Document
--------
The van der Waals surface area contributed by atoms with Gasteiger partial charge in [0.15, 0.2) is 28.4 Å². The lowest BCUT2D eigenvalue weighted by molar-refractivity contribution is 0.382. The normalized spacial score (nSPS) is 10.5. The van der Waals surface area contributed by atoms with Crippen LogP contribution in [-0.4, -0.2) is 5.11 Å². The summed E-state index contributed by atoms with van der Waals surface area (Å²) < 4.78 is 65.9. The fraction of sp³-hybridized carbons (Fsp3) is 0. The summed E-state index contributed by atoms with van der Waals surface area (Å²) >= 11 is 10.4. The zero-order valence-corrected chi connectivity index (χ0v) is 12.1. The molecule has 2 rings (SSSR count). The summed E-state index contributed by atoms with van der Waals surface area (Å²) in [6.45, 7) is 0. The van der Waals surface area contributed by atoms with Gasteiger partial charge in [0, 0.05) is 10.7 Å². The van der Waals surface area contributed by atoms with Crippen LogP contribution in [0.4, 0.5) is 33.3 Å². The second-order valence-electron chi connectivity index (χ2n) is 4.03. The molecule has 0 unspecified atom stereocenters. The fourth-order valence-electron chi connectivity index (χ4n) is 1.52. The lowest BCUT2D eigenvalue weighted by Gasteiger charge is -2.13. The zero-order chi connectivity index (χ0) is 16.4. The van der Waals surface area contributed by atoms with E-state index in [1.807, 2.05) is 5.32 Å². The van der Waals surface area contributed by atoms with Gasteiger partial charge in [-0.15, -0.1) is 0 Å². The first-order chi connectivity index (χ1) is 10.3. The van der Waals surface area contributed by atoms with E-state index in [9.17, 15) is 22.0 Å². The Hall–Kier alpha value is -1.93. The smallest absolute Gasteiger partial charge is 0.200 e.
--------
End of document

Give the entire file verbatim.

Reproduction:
The van der Waals surface area contributed by atoms with Gasteiger partial charge in [0.15, 0.2) is 28.4 Å². The lowest BCUT2D eigenvalue weighted by molar-refractivity contribution is 0.382. The normalized spacial score (nSPS) is 10.5. The van der Waals surface area contributed by atoms with Crippen LogP contribution in [-0.4, -0.2) is 5.11 Å². The summed E-state index contributed by atoms with van der Waals surface area (Å²) < 4.78 is 65.9. The fraction of sp³-hybridized carbons (Fsp3) is 0. The summed E-state index contributed by atoms with van der Waals surface area (Å²) >= 11 is 10.4. The zero-order valence-corrected chi connectivity index (χ0v) is 12.1. The molecule has 2 rings (SSSR count). The summed E-state index contributed by atoms with van der Waals surface area (Å²) in [6.45, 7) is 0. The van der Waals surface area contributed by atoms with Gasteiger partial charge in [0, 0.05) is 10.7 Å². The van der Waals surface area contributed by atoms with Crippen LogP contribution in [0.4, 0.5) is 33.3 Å². The second-order valence-electron chi connectivity index (χ2n) is 4.03. The molecule has 0 unspecified atom stereocenters. The fourth-order valence-electron chi connectivity index (χ4n) is 1.52. The lowest BCUT2D eigenvalue weighted by Gasteiger charge is -2.13. The zero-order chi connectivity index (χ0) is 16.4. The van der Waals surface area contributed by atoms with E-state index in [1.807, 2.05) is 5.32 Å². The van der Waals surface area contributed by atoms with Gasteiger partial charge in [-0.15, -0.1) is 0 Å². The first-order chi connectivity index (χ1) is 10.3. The van der Waals surface area contributed by atoms with E-state index in [9.17, 15) is 22.0 Å². The Hall–Kier alpha value is -1.93. The smallest absolute Gasteiger partial charge is 0.200 e.